Born in Longformacus, Berwickshire, he was the eldest of 7 children. At the age of 19 he became a schoolmaster of his native parish, Edrom. Before long he moved to Dalkeith as headmaster of the academy George Watson’s College. After completely transforming the school’s reputation, he moved to teach at the High School of Edinburgh, and in 1800 he was made a Fellow of the Royal Society of Edinburgh, as much for his scientific learning as his work as a classicist and educationalist. In 1806 won the Professorship of Humanity at the city’s university, where he lectured in Classical Literature.
Christison was “a tall and very strong man, of Scandinavian type… accomplished not only in classics but in philosophy and science… He was remarkably generous, too, and admitted large numbers gratis to his university class.”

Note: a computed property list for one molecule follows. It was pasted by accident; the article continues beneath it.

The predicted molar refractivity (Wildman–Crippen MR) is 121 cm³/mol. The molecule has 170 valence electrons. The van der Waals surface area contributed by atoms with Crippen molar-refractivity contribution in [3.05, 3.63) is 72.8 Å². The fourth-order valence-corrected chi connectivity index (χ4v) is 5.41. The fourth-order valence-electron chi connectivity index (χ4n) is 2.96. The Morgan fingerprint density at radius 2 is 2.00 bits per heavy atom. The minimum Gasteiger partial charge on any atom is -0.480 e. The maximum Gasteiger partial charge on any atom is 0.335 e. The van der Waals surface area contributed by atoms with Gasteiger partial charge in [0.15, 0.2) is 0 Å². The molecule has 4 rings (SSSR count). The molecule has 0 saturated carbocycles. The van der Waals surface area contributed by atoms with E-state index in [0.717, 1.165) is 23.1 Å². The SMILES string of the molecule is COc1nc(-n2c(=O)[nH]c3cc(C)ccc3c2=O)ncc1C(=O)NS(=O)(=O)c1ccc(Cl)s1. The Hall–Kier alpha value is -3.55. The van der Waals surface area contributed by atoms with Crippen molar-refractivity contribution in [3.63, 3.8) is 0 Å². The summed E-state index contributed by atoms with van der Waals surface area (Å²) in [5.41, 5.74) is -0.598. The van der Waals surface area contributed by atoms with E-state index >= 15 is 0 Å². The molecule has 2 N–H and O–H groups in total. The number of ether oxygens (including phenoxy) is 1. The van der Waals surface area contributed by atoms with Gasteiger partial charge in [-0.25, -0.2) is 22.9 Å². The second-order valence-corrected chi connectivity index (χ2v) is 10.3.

In 1802 he published an essay entitled On the General Diffusion of Knowledge: One Great Cause of the Prosperity of North Britain. In it he wrote – with no little autobiographical detail slipping into his writing: “Genius is no respecter of ranks, and may be oftener found in the cottage than in the palace, because there are thousands of cottagers for one prince… I do not think there is any thing more truly interesting on this globe, than a boy of genius in the lower rank of life, generous, elevated, virtuous, resisting the allurements of his play-fellows, retiring to his books and meditations; with a scanty education, no director of his studies, few books, and those frequently ill chosen; overlooked by the rich, worn out by toil, and sometimes dissuaded from his pursuits by a weak adviser… hoping that he may, in consequence of his acquisitions, reach the highest degree of happiness, which a man of virtue can attain in this world, become useful to his country, and repay his parents and relations for all their toils, and care, and tenderness.”